THE REAL NEWS TODAY IS THAT PRESIDENT TRUMP GETS THINGS DONE. And, it's driving the mainstream media and ProgDems crazy. • • • CHINA TRADE DEFICIT. CNBC's Jim Cramer said : "After President Donald Trump placed up to $60 billion worth of tariffs on China last week, investors worried that the Chinese government would retaliate in kind. China's first move was to announce $3 billion in tariffs on mostly agricultural US goods like wine and fruit, a move many took as a sign that China was afraid of escalation. On Saturday, Chinese officials went a step further, announcing in the state-owned People's Daily that US companies including Apple, Intel and Boeing would be among the biggest losers in a US-China trade war -- a serious possibility given their sprawling China businesses." Then, US Treasury Secretary Steve Mnuchin, on Fox this weekend, talked about progress in trade talks, saying perhaps the Chinese would show more respect for intellectual property [and] possibly lower tariffs on US exports. • No sooner had Treasury Secretary Mnuchin spoken on Sunday than China's new Premier Li Keqiang spoke to a conference of global CEOs on Monday, telling them that China would treat foreign and domestic firms equally. He added that China would not force foreign firms to transfer technology and would strengthen intellectual property rights. Premier Li Keqiang said China and the United States should maintain negotiations and he reiterated pledges to ease access for American businesses, as China scrambles to avert a trade war. CNBC reported that the US asked China in a letter last week to cut a tariff on US autos, buy more US-made semiconductors and give US firms greater access to the Chinese financial sector. CNBC was quoting a report in the Wall Street Journal on Monday, that cited unidentified sources. • Alarm over a possible trade war between the world's two largest economies has rattled financial markets as investors anticipated dire consequences should trade barriers go up because of President Trump's announcement of plans for $60 billion in tariffs to cut the US trade deficit with China. In their letter to Liu He, a China vice premier who oversees the Chinese economy, Secretary Mnuchin and Trade Representative Robert Lighthizer listed steps they want China to take, the WSJ said, quoting sources with knowledge of the matter. The WSJ reported that Mnuchin is considering a visit to Beijing to pursue negotiations. • So, despite a steady stream of fierce rhetoric from Chinese state media lambasting the United States for being a "bully" and warning of retaliation, Chinese and US officials are busy negotiating behind the scenes. Chinese state radio reported that Premier Li told his CEO audience that : "With regard to trade imbalances, China and the United States should adopt a pragmatic and rational attitude, promote balancing through expansion of trade, and stick to negotiations to resolve differences and friction." For example, China has offered to buy more US semiconductors by diverting some purchases from South Korea and Taiwan, the Financial Times reports, citing people briefed on the negotiations. China imported $2.6 billion of semiconductors from the US last year. Chinese officials are also working to finalize rules by May -- instead of the end of June -- to allow foreign financial groups to take majority stakes in Chinese securities firms, the Financial Times said. • On Saturday, Liu reportedly told Mnuchin in a telephone call that the US inquiry violated international trade rules and China would defend its interests, the official Xinhua news agency reported. A US Treasury spokesman confirmed the call, but declined to comment on the content of any letter or on a possible visit by Mnuchin to Beijing. A Treasury spokesman told Reuters : "Secretary Mnuchin called Liu He to congratulate him on the official announcement of his new role. They also discussed the trade deficit between our two countries and committed to continuing the dialogue to find a mutually agreeable way to reduce it." • Why is President Trump so determined about the China trade surplus? China has a $375 billion trade surplus with the US, and Trump wants it to be cut by $100 billion. Privately, according to the Financial Times, Liu and Mnuchin exchanged letters in the past week on further opening China's financial services sector and cutting Chinese tariffs on imported cars. China has a 25% tariff on US cars and has talked recently of lowering it. China's imports of US motor vehicles totaled $10.6 billion in 2017, about 8% of China's overall US imports by value, according to US government data. • • • TRUMP CLOSES A RUSSIAN CONSULATE AND EXPELS 60 RUSSIAN DIPLOMATS. President Trump has ordered the closure of a Russian consulate in Seattle near a US Navy submarine base with a huge nuclear arsenal guarded by dolphins. The President also expelled 60 Russians from the United States. The shutdown of the consulate in Seattle is "due to its proximity" to US naval base Kitsap-Bangor, according to administration officials. Experts believe the Navy installation has the greatest concentration of nuclear weapons in the United States. CNBC reported that the closed Russina consulate is less than 30 miles from what is believed to be the largest arsenal of nuclear weapons in the United States, if not the world. And it is guarded by dolphins. • Trump ordered the closure of the consulate as part of a broader move against Russian diplomats and intelligence officials Monday. White House press secretary Sarah Huckabee Sanders later confirmed the move to expel dozens of Russian officers, as well as the closure of the Seattle consulate. In its rationale for the closure, the White House specifically cited the Seattle consulate's proximity to the Kitsap-Bangor submarine base and facilities belonging to major defense contractor Boeing. When asked whether the US had observed Russian spying on the crucial naval base, officials gave mixed signals. One official told CNBC: "These actions are not designated towards any particular or individual effort of collection by the Russian government. This is a holistic look at the Russian government's collection capabilities in the US and the consulate in Seattle is just a particular location that has been designated." Another official said the Seattle consulate serves a role in Russia's intelligence collection in the US but would not elaborate on any specific activities. The official said to CNBC : "We assess the Russian consulate in Seattle to be part of this broader problem of an unacceptably high number of Russian intelligence operatives in the United States. We think it sends a very clear signal, particularly since on the West Coast the Russians will have a degraded capability with regards to spying on our citizens." • Lisbeth Gronlund, co-director of the Global Security Program at the Union of Concerned Scientists, told CNBC : "In general, there will be two to three submarines in port with 200-300 weapons. There is also a storage center for nuclear weapons at the Bangor base that may hold several hundred additional warheads." Neither the Pentagon nor the US Navy responded to CNBC's request for comment. In addition to its storage of strategic nuclear weapons, CNBC reported that Kitsap-Bangor also serves as the homeport for more than half the Navy's ballistic submarines -- another significant interest to the Russian government. These stealth Ohio-class submarines are undetectable launch pads for intercontinental missiles. The number of submarines and other vessels berthed at Kitsap-Bangor makes the installation the third-largest fleet concentration in the United States. • Unique dolphin sentries from the Navy's Marine Mammal Program also help guard the base near Washington's Puget Sound. The installation uses Navy-trained dolphins to defend against intruders, identify mines and to recover objects. Since the 1960s, the US Navy has used dolphins and sea lions to work with sailors and Marines. • The closure of the Russian consulate and the expulsion of 60 Russians from the United States comes as a response to a nerve agent attack earlier in March on Sergei Skripal, a former Russian double agent who worked for the UK secret service, and his daughter, Yulia. A senior Trump administration official said : "This was a reckless attempt by the [Russian] government to murder a British citizen and his daughter on British soil with a military-grade nerve agent. It cannot go unanswered. To the Russian government we say, when you attack our friends, you will face serious consequences." Russia continuesto deny any involvement and says Britain is orchestrating an anti-Russia campaign. In a coordinated allied effort, 14 EU member states said they would expel Russian diplomats, according to European Council President Donald Tusk, including Germany, France and Poland. Other EU countries expelling Russians are Croatia, The Czech Republic, Denmark, Estonia, Finland, Hungary, Ireland, Italy, Latvia, Lithuania, The Netherlands, Poland, Romania, Spain, and Sweden. Non-EU countries expellign Russians include Albania, Australia, Canada, Macedonia, Norway, and Ukraine. • Even the rabidly anti-Trump Washington Post published a Worldview article titled "Trump and the West give Putin the fight he needs." The WP article said : "On Monday morning the United States, Canada and the European Union carried out a coordinated mass expulsion of Russian diplomats, responding to Moscow's alleged role in the March 4 poisoning of a former Russian spy and his daughter in Britain. The Trump administration expelled 60 Russian intelligence and diplomatic officers in New York and Washington and ordered the shuttering of the Russian consulate in Seattle. At least 14 other NATO and European allies joined in, ejecting more than 100 Russian diplomats in total. It was the strongest sign yet of American solidarity with Britain -- and its allies in Europe -- in the face of apparent Russian misdeeds. Under President Trump, that's noteworthy. Over the past year, Trump's apparent personal softness toward Moscow and indifference toward NATO and the European Union led many in Europe to question his commitment to the transatlantic relationship. Just last week, he congratulated Russian President Vladimir Putin on his reelection without mentioning Moscow's apparent use of a military-grade chemical weapon on British soil. [Note : French President Macron and other European leaders also phoned Putin to congratulate him.] But Monday's move marked a profound shift in tone. 'Today’s actions make the United States safer by reducing Russia’s ability to spy on Americans and to conduct covert operations that threaten America’s national security,' White House press secretary Sarah Huckabee Sanders said in a statement. 'With these steps, the United States and our allies and partners make clear to Russia that its actions have consequences.'....The common front against Russia is welcome news among Washington's divided European friends. Michael McFaul, a former US ambassador to Moscow who has criticized Trump's approach toward Russia in the past, supported the decision and suggested it could prove a genuine blow to Russia's intelligence-gathering operations....'These expulsions and closure of the consulate reinforce the reality of a relationship that continues on a downward spiral,' Angela Stent, a former intelligence officer who focused on Russia in the George W. Bush administration, said...'The Kremlin will surely retaliate, leaving even fewer areas where the United States and Russia can work together. What a change from the President’s congratulatory call to Vladimir Putin last week.' " The Washington Post took the position that : "Putin, who derives much of his legitimacy from his ability to rival the West, is only too happy to play this game. A resurgence of Cold War tit-for-tat expulsions and the thickening atmosphere of distrust between Russia and the West boosts his image in the mind of Russian nationalists. It 'helps to reconfirm a narrative that Putin has been pushing since 2012 about the US as a hostile actor,' McFaul told Today's WorldView. That's necessary given the actual weaknesses of the Russian state. The country's economy is smaller than that of Canada. Its entire military budget, noted Time's Ian Bremmer, is smaller than the extra amount Trump wants Congress to add to US defense spending. And although Putin won an election he was never going to lose, his hold on power is not as strong as it may seem. Putin 'knows that, no matter how many votes he ends up with, vast numbers of Russians are dissatisfied with their lot,' Stephen Sestanovich, a professor of international diplomacy at Columbia University, wrote in a recent column for The Washington Post. 'Nine of 10 consider corruption a big problem; just as many feel they are unable to do anything about it; and a shrinking number believe he will address it seriously. For a leader thought to have profited from foreign adventures, Putin’s support for specific policies has also started to look shaky. Polls show an astonishing 49% of Russians want out of Syria.” • The Washington Post noted that the Putin's campaign spokesman even thanked Britain for helping the Kremlin meet its voter-turnout target of 70%. “We were pressured exactly at the moment when we needed to mobilize,” said Andrey Kondrashov, adding that, in a moment of confrontation with a foreign adversary, “the Russian people unite around the center of power. And the center of power is certainly Putin.” Russian journalist Leonid Ragozin wrote : “The expulsion of diplomats strengthens the bond between Putin and his constituency, because it enhances the besieged fortress complex. A move against mafia state assets would, on the other hand, damage this bond, because Russians have no sympathy for London-based kleptocrats.” • What the WP did not allude to is the possibility that the nerve gas attack in Britain was calculated to do just that -- raise support for Putin right before the election. That may be disgusting to the West, but it would not be too surprising a move for the ex-KGBer Putin and his cronies. • • • JIMMY CARTER TRIES TO GIVE TRUMP A LESSON IN FOREIGN POLICY. The New York Post reported on Monday that former President Jimmy Carter says hiring John Bolton is Trump’s "worst mistake." Carter was speaking to multiple media outlets, including USA TODAY, on Monday when he tore into President Trump for his decision to hire the ex-US ambassador as his new national security advisor, calling it : “a disaster for our country. Maybe one of the worst mistakes that President Trump has made since he’s been in office is his employment of John Bolton, who has been advocating a war with North Korea for a long time and even an attack on Iran, and who has been one of the leading figures on orchestrating the decision to invade Iraq. I am concerned as a matter of fact about his deliberate moves to get into the key positions of government just people who agree with him. Access to different opinions before you make a final decision is very valuable, and in the last few days I think President Trump’s choice of close advisers, powerful advisers, have gone to unanimity rather than diversity.” • Again on CBS “This Morning” in an interview set to air Tuesday, Carter attacked the Bolton appointment : “I think John Bolton has been the worst mistake he’s made. I have been concerned at some of the things he’s decided.” BUT, Carter gave no specifics as to why Bolton was a bad choice for national security advisor, although Bolton has been known to criticize Carter for his handling of the Iranian Revolution in the late ’70s. Carter says he fears that Bolton will mishandle the negotiations over North Korea’s nuclear weapons program. He told USA Today that his “first advice” to Trump, if they were ever to sit down and discuss the situation, would be to fire Bolton immediately : “What the North Koreans have wanted for a long time is just assurance confirmed by the Six Powers Agreement -- with China and Russia and Japan and South Korea and so forth -- that the United States will not attack North Korea as long as North Korea stays at peace with its neighbors.” • Now, let's get this straight -- the President who refused to support the Iranian Shah who was a US ally, thus letting the Ayatollahs take over Iran and form the first radical terrorist-Islamist state, the President who then allowed Iranians to storm the US Embassy in Terehan, sack it and take 52 Americans hostage for 444 days, from November 4, 1979, to January 20, 1981, the President who was so inept in the face of the hostage-taking that he further allowed a poorly planned helicopter rescue mission known as Operation Eagle Claw to try send an elite rescue team into the embassy compound in Teheran, a mission halted by a severe desert sandstorm on the day of the mission that caused several helicopters to malfunction, including one that veered into a large transport plane during takeoff, ending with the deaths of 8 American servicemen, the President who had to stand down while his successor Ronald Reagan successfully negotiated the release of the 52 American hostages on his election day -- THAT President is now telling Donald Trump how he should run his foreign relations policy office and giving Trump advice about what North Korea "wants." DO NOT MAKE US LAUGH, President Carter. Like Hillary and her lies about Benghazi, you should go home and be quiet. • • • DEAR READERS, the Progressive left money men, their ProgDem puppets in the Swamp and the lapdog propagandist media that supports their program to destroy the Republic -- THAT part of America is unwilling to admit that President Donald Trump has been extremely effective in his foreign policy efforts. • He shamed the European allies of the US in NATO to pay up on their financial obligations to their own security. • He set straight the UN and its socialist-marxist majority in the General Assembly about the US commitment to Israel, following up with appropriate withdrawals of US financial support for UN entities that mistreat Israel and movng the US embassy to Jerusalem -- all this has been so successful that the EU is now telling the Palestinians to stop "antagonizing Trump." That was the message Germany's new foreign minister, Heiko Maas, delivered to Palestinian Authority President Mahmoud Abbas this week, as Germany made an effort to kickstart the Israel-Palestinian peace process. Maas told Abbas to "not tear down bridges" with the Americans. In recent months, Abbas has taken great offense to Trump's open affinity for Israel, going so far as to publicly wish for the White House to collapse on the American leader's head. Wishing for someone's house to fall on their head is a common Arabic curse against one's enemies. While he's not busy personally insulting Trump and his administration, Abbas has been lobbying hard in Europe to launch a new peace process that doesn't include the Americans. But, according to Israel Today, he's "hit a brick wall, after European leaders unequivocally told Abbas that a comprehensive Middle East peace deal leading to the creation of a Palestinian Arab state is impossible without the involvement of Washington." Maas reiterated that position on Monday. What the Europeans have agreed to do is lobby the Trump Administration to abandon its outright support for Israel and its positions. But, the world has learned in the past year that when President Trump takes a position or says something, he means it and is not likely to back down unless his original position was simply part of a negotiating ploy -- a phenomenon that most Americans now recognize for its effectiveness -- and the world can be sure that the Trump policy about Israel is not a ploy of any kind. It is the real thing. • If the Palestinians don't yet understand that, they ought to talk to North Korea's Kim Jong-un. His bluster and "Rocket Man" antics have turned in to a call for negotiations and a promise not to fire any more missiles -- all because of President Trump's get-tough policy that frightened Kim to his knees -- and sent him scurrying to China for help. Asia expert Harry Kazianis on Monday told Fox News’ “The Ingraham Angle” that North Korean dictator Kim Jong-un is reportedly visiting Beijing to curry favor with the Chinese and “to figure out how to get out of” the tough situation with President Trump. Bloomberg reported Monday that Kim made a surprise visit to China -- his first foreign visit since assuming power in 2011 -- citing three anonymous sources. Kazianis told Ingraham : "But I think there’s actually a bigger question you have to ask -- is Kim Jong-un actually panicking? Because we have to remember -- what do the North Koreans actually get out of the negotiations with the United States? Nothing. Because now the Trump administration is demanding that they give up their nuclear weapons. So what do the North Koreans get here? I have a feeling the North Koreans could actually be in Beijing to figure out how to get out of this and hope the Chinese can help them do that." Gordon Chang, a Daily Beast columnist and author of the book “Nuclear Showdown: North Korea Takes On The World,” told Ingraham that “what’s going on is that [Chinese President] Xi Jinping is trying to pull the strings on the North Koreans....look, China does control North Korea. When China really wants something, they get it. And I think that really right now what we are seeing is the Chinese telling the North Koreans, 'You've got to do what we, the Chinese, say.' " It is also possible that Trump's appointment of John Bolton as national security advisor had an intended effect on Kim Jong-un. News of Kim's reported trip also came less than a week after Trump appointed Bolton to replace national security advisor H.R. McMaster. The North Koreans fear Bolton, Chang said, because he "is going to put an end to" North Korea's weapons sales with countries like Iran. And I'm sure the North Koreans are very concerned -- also the Chinese, because the Chinese have been aiding in this deadly trade, and they're not going to like to see Bolton in 1600 Pennsylvania really putting an end to their support for North Korea." Kazianis concurred, saying that Bolton "is North Korea and China's worst nightmare," because he will follow Trump's lead and "drive very hard terms when it comes to negotiations." "Bolton's also going to drive hard terms in terms of trade...I think it's a fact that the Chinese have really been doing a lot of damage to our economy," Kazianis said. "Now that you're going to have maximum pressure on North Korea...you're also going to have maximum pressure on China." • Mark Weinberg, former assistant press secretary to President Ronald Reagan, wrote an excellent piece for Fox News on Tuesday. Weinberg says : "President Trump has been beset by criticism and controversies over his tweets and utterances since long before he took office. But it’s time to give credit where it’s due : contrary to sentiments expressed by the media, Donald Trump is one of the most effective communicators to ever serve as President. Take it from someone who worked for the man dubbed “The Great Communicator” himself. Ronald Reagan, like his successor, Mr. Trump, had an uncanny ability to connect with his base of supporters, including a number of blue-collar Democrats, often to the great frustration of his critics in the media who liked to portray him as simplistic, unknowledgeable, or just plain dumb. Sound familiar? In Reagan’s case, these were grossly unfair characterizations, as I knew well. But, President Reagan didn’t care much about them -- because he knew he was a skilled and savvy communicator who could easily go over the heads of the Washington beltway punditry." Weinberg notes that it is logical that "the two greatest communicators in recent presidential history came from the entertainment industry. Reagan, like Trump, spent many years in front of the camera, learning lines, hitting cues, and mastering the craft of self-expression. Like everyone in the entertainment world, they paid close attention to ratings, because ratings meant either life or death for their respective programs. This gave both men the talent of knowing what people wanted to hear, and how to make sure they were listening....President Reagan mastered the medium of television to convey his messages. His training as an actor and as a longtime television spokesman for General Electric Theatre gave him the skills needed to communicate big ideas to large numbers of people, as well as a technical appreciation for the stagecraft of the modern presidency. Trump, too, was a skilled television presenter. But he’s also mastered another mode of communication with which Reagan was obviously unfamiliar -- social media....both relished the role of an outsider coming to Washington to shake things up and fundamentally change the way the government serves the people....Donald Trump’s tweets earn a great deal of criticism, especially by folks in the media. But the point is often missed: the tweets are very effective. They give Trump an international platform to say whatever he wants to say. And he can change, or some might say manipulate, the global news cycle at will. If Trump doesn’t like a storyline in the media, he can with one tweet change the entire narrative. Reagan was a great communicator, but Donald Trump is an even more powerful one." Weinberg applauds Trump for using the sheer force of his ability to communicate -- a man with no political experience -- to singlehandedly "vanquish one of the deepest, most respectable and experienced benches of Republican presidential candidates ever -- as then go on to defeat the seemingly prohibitive odds-on favorite in the general election." Weinberg says : "That happened because Donald Trump communicated. Clearly. And continues to do so. We never wonder what he thinks. Trump is not afraid to let the country see how his mind works, and even his critics in the media begrudgingly praise his unprecedented allowing of live television coverage of some of the most important meetings of his presidency." And, adds Weinberg : "as demonstrated by Trump’s bold decision to meet with Kim Jong-un, he shares Reagan’s belief that when it comes to potential adversaries, it is always better to talk to people instead of about them. Reagan believed that if he could just get his Soviet counterpart in a room and tell him, man-to-man, that the US had no hostile intent, and would not tolerate any nation that sought to harm us, they could embark on a path to reduce the threat of nuclear war. Evidently Trump believes the same thing about the North Korean." • If the ProgDems and their dark money men and the Swampy Deep State and the mainstream media would give President Trump the space to do what he is so good at, instead of having to use part of his precious presidential time to fight back at their lies and stupidities as they remain in denial about his election victory and try to destroy him because he is not Hillary -- thank God -- Donald Trump would already be seen as a great President in the mold of Ronald Reagan. His genius is being diverted by the ProgDems. But, he will survive, and if his impressive list of early victories is any indication, when the Swamp and its storm troopers finally quit or end up in jail, President Trump will show the world what a dedicated conservative President who is a public servant, in the best sense of that word, can do for America and the world.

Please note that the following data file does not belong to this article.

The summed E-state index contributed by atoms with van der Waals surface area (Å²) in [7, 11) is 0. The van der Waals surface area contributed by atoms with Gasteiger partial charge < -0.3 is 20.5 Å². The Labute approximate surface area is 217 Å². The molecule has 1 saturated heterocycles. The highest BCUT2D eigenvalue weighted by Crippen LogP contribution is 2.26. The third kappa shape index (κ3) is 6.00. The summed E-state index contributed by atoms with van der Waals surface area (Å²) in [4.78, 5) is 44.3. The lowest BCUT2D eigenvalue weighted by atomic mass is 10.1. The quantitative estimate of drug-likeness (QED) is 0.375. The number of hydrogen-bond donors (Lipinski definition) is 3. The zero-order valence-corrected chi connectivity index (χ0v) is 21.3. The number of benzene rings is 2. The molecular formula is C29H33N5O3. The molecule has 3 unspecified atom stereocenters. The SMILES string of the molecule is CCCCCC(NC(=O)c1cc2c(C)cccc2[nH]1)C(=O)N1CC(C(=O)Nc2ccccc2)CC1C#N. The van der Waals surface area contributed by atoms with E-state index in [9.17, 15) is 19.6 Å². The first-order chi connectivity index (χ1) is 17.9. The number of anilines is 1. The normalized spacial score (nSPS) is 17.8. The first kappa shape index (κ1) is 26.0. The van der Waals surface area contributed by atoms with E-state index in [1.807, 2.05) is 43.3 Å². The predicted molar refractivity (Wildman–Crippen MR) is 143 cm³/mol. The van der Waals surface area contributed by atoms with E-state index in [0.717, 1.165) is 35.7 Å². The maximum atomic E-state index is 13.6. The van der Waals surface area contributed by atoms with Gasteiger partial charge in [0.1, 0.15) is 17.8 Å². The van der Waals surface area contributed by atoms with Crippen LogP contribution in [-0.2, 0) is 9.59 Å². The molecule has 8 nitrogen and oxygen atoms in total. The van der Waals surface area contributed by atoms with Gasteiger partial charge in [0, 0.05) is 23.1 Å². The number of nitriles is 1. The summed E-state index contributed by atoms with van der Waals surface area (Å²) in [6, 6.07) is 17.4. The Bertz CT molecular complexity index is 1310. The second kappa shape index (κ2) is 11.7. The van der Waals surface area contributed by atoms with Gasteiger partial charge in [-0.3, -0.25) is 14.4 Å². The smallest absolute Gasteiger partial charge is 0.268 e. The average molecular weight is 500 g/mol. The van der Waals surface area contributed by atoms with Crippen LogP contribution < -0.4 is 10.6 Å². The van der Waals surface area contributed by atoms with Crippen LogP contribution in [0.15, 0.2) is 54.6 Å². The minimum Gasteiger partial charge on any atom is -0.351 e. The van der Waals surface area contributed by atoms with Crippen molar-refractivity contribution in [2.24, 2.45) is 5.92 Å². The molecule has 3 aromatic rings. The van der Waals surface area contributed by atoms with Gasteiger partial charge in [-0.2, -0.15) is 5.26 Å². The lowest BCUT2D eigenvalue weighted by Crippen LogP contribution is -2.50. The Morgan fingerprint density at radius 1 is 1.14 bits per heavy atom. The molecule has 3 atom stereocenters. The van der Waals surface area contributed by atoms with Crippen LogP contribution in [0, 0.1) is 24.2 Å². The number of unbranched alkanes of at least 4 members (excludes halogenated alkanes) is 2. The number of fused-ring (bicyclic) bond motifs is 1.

1 comment:

  1. Tehran and all of Iran is a serious problem today because of the stupidity of Presidents Carter and Obama. Together they nearly pulled off the start of the demise of Israel and another half dozen Arab countries in the Middle East.

    Jimmy Carter could do us a great favor by going home to Georgia and watch over his peanut farm and give up his hopes of a legacy as a Foreign Policy guru.